June 2010 cover
|Editor||Suraya Sidhu Singh|
|Frequency||Quarterly / biannually|
|First issue||June 2009|
|Final issue||December 2011|
Filament was a quarterly magazine aimed at women, showcasing erotic photographs of men. Filament professed, through its tagline, to be "The thinking woman's crumpet". Unlike other magazines for women that have featured solely muscular men, Filament featured a wide variety of men. Alongside erotic photographs the magazine also included discussions on topics not only related to sex but to other aspects of life. Since "Men's magazines regularly mixed aspirational and intelligent content with high-brow erotica (...)" Filament attempted to replicate this in a magazine for women.
The inspiration for the magazine according to their website was that:
Women are 10 times more likely than men to undergo cosmetic surgery and 43 times more likely than men to suffer an eating disorder. Is this because women are 'naturally' life-threateningly obsessed with their appearance, or is this in some way influenced by women's media? Many men's magazines don't discuss men's appearance, but nearly all women's magazines discuss women's appearance. Filament breaks this trend by covering a wide range of topics that inspire and engage, and giving you gorgeous boys the way you like to see them.
Filament was a magazine for women which alongside its erotic aspects (images of men and erotic fiction) offered coverage on topics related to sex and those that are unrelated to sex. For example, the first issue contained an ethical discussion on Hardcore and Softcore pornography, and etiquette tips alongside atheist parenting. This in turn related to their goal of creating a magazine for women with intelligent discussion similar to men's magazines. It further choose to distance itself from typical female magazines by not covering topics such as dieting, celebrity gossip, fashion and cosmetics.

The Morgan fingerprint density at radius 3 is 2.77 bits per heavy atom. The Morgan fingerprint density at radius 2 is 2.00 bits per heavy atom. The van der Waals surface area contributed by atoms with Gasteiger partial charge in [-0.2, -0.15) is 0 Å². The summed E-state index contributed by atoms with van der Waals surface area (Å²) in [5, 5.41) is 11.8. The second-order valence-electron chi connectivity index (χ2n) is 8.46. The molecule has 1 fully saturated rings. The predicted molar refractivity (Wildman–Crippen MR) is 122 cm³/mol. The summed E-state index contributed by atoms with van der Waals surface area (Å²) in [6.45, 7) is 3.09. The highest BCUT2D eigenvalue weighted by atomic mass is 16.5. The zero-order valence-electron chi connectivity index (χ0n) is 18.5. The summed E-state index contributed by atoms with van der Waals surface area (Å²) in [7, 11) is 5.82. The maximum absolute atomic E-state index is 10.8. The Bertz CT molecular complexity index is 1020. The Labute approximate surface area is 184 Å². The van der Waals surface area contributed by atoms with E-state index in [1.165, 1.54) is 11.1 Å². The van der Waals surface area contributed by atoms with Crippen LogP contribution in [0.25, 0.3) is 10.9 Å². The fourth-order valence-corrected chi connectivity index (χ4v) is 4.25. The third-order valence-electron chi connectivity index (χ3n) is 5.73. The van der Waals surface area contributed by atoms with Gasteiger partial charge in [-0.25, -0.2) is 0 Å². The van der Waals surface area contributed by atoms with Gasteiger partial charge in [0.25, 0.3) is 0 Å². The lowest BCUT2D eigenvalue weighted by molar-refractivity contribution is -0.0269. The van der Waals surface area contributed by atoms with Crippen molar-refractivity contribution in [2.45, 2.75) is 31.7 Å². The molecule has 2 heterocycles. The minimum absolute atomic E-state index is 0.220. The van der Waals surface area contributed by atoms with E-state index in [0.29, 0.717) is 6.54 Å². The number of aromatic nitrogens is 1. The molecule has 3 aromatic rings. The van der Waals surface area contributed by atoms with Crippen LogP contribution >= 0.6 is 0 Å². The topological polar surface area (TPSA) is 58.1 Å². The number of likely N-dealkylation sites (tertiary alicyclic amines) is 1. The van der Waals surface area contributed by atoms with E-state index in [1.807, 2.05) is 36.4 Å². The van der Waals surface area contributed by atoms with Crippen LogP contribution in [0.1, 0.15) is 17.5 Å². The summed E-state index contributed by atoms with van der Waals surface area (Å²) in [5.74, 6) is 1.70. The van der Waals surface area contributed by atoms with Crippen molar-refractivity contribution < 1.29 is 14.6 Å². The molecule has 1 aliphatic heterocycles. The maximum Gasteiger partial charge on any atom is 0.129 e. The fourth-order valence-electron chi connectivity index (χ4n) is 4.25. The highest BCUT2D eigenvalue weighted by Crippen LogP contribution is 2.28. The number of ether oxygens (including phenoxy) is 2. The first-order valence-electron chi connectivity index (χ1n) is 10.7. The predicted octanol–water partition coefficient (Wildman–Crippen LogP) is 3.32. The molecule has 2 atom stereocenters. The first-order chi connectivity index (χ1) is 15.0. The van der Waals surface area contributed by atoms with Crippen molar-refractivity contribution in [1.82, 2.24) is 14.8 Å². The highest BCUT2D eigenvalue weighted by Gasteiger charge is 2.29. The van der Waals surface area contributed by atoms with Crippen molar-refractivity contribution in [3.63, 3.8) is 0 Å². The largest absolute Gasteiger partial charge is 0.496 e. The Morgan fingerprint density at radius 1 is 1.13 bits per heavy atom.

The Female Gaze
The magazine featured both explicit and non-explicit photography of men. The magazine presented photography of men designed for women, as distinct from that designed for gay men, which has been traditionally simply been repackaged for women in magazines such as Playgirl. The magazine uses academic and primary research findings about the types of men and photography that more women prefer both to guide photographers and to assess erotic photography for publication.
Reactions to Filament were both positive and negative. Voxpops with women undertaken by New Zealand current affairs programme Close Up were strongly positive, whereas those undertaken by British chat show The Wright Stuff were mainly negative. Many blogs were positive in their reception of the magazine citing it as "a highly-researched, beautifully bound publication chock full of both saucy males posing for the camera and intelligent articles" with "not just your emaciated pretty boys, they cover quite a range of the male form" and saying that "the articles, interviews, short fiction and poetry pages are top notch".
In August 2009 Filament magazine began a campaign to become the first UK women's magazine to publish an erection pictorial, after the printers of its first issue declined to print the second if it contained such images. Filament sought to sell 328 further copies of the first issue to finance changing printer, and succeeded. The campaign attracted support from high-profile figures such as Zoe Margolis and Warren Ellis.
- Suraya Sidhu Singh (4 November 2010). "Changes to Filament's publishing schedule". Filament magazine. LiveJournal. Retrieved 5 April 2011.
- Taylor, Jerome (May 28, 2009). "Can an ex-civil servant finally persuade women to buy erotica?". Independent.co.uk. Retrieved April 17, 2013.
- "Get Filament through your letter box in any country within days, discreetly packaged.". Retrieved 6 July 2010.
- "All Good Things Must Come To An End". Retrieved 1 August 2012.
|last1=in Authors list (help)
- The Female Gaze, Filament Magazine website
- "Close Up: Taranaki girl creates new sex mag". Television New Zealand. 9 June 2009. Retrieved 30 September 2011.
- Curiously Persistent
- Exoskeleton Cabaret
- Squidge Mag
- The F-Word
- Filament magazine erection campaign page
- A limp response to women's erotica